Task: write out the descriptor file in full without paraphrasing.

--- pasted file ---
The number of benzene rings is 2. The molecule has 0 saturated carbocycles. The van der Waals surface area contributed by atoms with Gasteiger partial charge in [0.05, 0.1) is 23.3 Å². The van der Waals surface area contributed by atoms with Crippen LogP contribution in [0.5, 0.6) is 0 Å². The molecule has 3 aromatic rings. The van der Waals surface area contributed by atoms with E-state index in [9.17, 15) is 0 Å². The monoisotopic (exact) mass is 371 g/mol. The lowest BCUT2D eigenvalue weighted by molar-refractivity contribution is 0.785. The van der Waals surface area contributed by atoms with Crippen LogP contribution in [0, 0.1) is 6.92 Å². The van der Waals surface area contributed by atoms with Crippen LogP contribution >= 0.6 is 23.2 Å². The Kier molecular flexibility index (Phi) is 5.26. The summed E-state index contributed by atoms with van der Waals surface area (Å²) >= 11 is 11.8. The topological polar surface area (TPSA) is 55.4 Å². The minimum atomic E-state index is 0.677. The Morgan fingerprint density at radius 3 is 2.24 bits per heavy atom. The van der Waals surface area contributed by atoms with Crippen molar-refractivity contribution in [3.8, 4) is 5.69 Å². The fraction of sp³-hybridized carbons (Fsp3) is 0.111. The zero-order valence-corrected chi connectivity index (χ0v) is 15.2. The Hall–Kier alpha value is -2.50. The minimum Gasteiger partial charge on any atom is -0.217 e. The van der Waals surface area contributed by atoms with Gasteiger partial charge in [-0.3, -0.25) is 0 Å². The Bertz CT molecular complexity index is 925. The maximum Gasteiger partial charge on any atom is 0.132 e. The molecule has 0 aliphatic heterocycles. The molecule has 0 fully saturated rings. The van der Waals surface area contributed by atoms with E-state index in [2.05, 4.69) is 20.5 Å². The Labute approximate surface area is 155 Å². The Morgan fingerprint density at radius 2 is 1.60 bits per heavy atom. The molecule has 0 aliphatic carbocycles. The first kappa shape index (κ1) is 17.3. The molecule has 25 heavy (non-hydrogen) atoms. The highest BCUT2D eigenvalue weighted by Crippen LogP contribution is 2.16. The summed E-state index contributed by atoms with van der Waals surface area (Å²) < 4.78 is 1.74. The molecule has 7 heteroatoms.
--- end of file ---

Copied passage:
The number of benzene rings is 2. The molecule has 0 saturated carbocycles. The van der Waals surface area contributed by atoms with Gasteiger partial charge in [0.05, 0.1) is 23.3 Å². The van der Waals surface area contributed by atoms with Crippen LogP contribution in [0.5, 0.6) is 0 Å². The molecule has 3 aromatic rings. The van der Waals surface area contributed by atoms with E-state index in [9.17, 15) is 0 Å². The monoisotopic (exact) mass is 371 g/mol. The lowest BCUT2D eigenvalue weighted by molar-refractivity contribution is 0.785. The van der Waals surface area contributed by atoms with Crippen LogP contribution in [0, 0.1) is 6.92 Å². The van der Waals surface area contributed by atoms with Crippen LogP contribution >= 0.6 is 23.2 Å². The Kier molecular flexibility index (Phi) is 5.26. The summed E-state index contributed by atoms with van der Waals surface area (Å²) >= 11 is 11.8. The topological polar surface area (TPSA) is 55.4 Å². The minimum atomic E-state index is 0.677. The Morgan fingerprint density at radius 3 is 2.24 bits per heavy atom. The van der Waals surface area contributed by atoms with Crippen molar-refractivity contribution in [3.8, 4) is 5.69 Å². The fraction of sp³-hybridized carbons (Fsp3) is 0.111. The zero-order valence-corrected chi connectivity index (χ0v) is 15.2. The Hall–Kier alpha value is -2.50. The minimum Gasteiger partial charge on any atom is -0.217 e. The van der Waals surface area contributed by atoms with Gasteiger partial charge in [-0.3, -0.25) is 0 Å². The Bertz CT molecular complexity index is 925. The maximum Gasteiger partial charge on any atom is 0.132 e. The molecule has 0 aliphatic heterocycles. The molecule has 0 fully saturated rings. The van der Waals surface area contributed by atoms with E-state index in [2.05, 4.69) is 20.5 Å². The Labute approximate surface area is 155 Å². The Morgan fingerprint density at radius 2 is 1.60 bits per heavy atom. The molecule has 0 aliphatic carbocycles. The first kappa shape index (κ1) is 17.3. The molecule has 25 heavy (non-hydrogen) atoms. The highest BCUT2D eigenvalue weighted by Crippen LogP contribution is 2.16. The summed E-state index contributed by atoms with van der Waals surface area (Å²) < 4.78 is 1.74. The molecule has 7 heteroatoms.